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Adam Taylor’s MicroZed Chronicles, Part 122: Embedded vision Kit 7 Inch Touch Screen Software

Xilinx Employee
Xilinx Employee
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By Adam Taylor



When we last looked at this touch-screen project, we had the hardware up and running and we were driving the 7-inch display of the Avnet MicroZed Embedded Vision Kit. Now we just need to update our software so that we can display an image on the screen.


The first thing we need to do is configure the test pattern generator and VDMA for the new frame size. We do this using the XV_TPG.h and XAIVDMA.h files provided by the BSP we generated for the hardware build we are using.


First we set the test pattern generator to have a height and width of 800 by 480. We also need to set the color space to RGB and the background pattern to be the color bars.






With these parameters set, the next step is to enable the auto restart. Doing that will automatically regenerate frames. The final step is to enable the test pattern generator which starts frame generation.

We use the ILA attached to the AXI output stream from the test pattern generator in Vivado (when the test pattern was set to color bars) to monitor the activinty on chip. Starting the test pattern results in the following output waveform:








The next step is to set up the VDMA once again. We will use the VDMA API, making this task a simple case of setting the new size of the frame:







Then we must configure the video timing generator. Like any peripheral within the Xilinx embedded sphere, we must first look up the configuration of the VTC and initialize that instance using the functions provided within XVTC.h.


This header file also contains a number of function definitions and types that we use to interface and command the VTC. There are functions used for both the reception and generation of video timing. We will focus on generation, having already disabled reception.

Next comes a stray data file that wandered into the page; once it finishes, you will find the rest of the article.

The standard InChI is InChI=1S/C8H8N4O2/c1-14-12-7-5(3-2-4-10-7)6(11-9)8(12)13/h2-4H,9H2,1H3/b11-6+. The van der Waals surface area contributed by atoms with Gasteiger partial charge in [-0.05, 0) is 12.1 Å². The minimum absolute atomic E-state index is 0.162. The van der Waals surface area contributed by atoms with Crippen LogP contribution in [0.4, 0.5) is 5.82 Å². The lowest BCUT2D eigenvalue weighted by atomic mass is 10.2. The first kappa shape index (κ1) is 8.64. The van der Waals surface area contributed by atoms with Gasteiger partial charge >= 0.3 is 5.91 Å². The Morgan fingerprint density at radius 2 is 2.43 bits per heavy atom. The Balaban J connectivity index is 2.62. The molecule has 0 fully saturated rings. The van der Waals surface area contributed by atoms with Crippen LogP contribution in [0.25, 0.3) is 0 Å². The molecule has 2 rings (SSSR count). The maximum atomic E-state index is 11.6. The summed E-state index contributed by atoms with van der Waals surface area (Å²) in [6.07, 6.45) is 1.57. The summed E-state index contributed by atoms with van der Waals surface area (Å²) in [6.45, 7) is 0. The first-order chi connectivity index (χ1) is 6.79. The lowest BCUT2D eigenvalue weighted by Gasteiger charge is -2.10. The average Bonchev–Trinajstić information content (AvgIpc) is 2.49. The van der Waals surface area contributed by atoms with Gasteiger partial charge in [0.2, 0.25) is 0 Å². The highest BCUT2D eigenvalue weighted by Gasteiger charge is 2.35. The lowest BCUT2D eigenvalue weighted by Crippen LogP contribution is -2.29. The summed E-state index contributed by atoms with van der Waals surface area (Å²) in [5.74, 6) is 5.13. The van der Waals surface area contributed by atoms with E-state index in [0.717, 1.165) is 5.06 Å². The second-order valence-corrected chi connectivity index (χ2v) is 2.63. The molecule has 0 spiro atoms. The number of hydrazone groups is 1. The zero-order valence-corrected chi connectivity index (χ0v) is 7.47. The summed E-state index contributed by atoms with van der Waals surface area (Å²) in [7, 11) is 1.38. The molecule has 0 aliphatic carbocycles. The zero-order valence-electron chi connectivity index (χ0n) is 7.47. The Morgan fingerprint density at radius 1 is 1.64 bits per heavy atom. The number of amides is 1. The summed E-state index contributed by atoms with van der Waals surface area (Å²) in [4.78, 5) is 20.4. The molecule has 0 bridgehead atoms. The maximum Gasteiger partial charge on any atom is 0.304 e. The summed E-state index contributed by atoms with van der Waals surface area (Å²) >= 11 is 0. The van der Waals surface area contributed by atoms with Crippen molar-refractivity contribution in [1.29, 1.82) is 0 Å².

The first thing we need to do is configure the horizontal and vertical timing parameters. This we achieve by using the XVtc_SetGenerator function. This function allows us the use a structure defined within XVTC.h called XVtc_timing to define the required parameters:








The timing parameters I am using for this build are as follows:



Horizontal Sync Polarity = 0

Horizontal Active Video = 800

Horizontal Front Porch = 40

Horizontal Sync Width = 128

Horizontal Back Porch = 88


Vertical Active = 480

Vertical Front Porch = 8

Vertical Sync Width = 2

Vertical Back Porch = 35



Before we can enter these parameters using the function provided, we must configure the source of the registers being either the generator or the detector. We can use the XVtc_SourceSelect structure to define that we are using the generator. Setting this value to 1 defines generator 0 detector.





We can now write our source selection to the VTC using the XVtc_SetSource() function.


Once we have completed this, all we need to do is enable the VTC and then examine the test pattern upon the screen.










The code is available on Github as always.


If you want E book or hardback versions of previous MicroZed chronicle blogs, you can get them below.




  • First Year E Book here
  • First Year Hardback here.



 MicroZed Chronicles hardcopy.jpg




  • Second Year E Book here
  • Second Year Hardback here




 MicroZed Chronicles Second Year.jpg



You also can find links to all the previous MicroZed Chronicles blogs on my own Web site, here.




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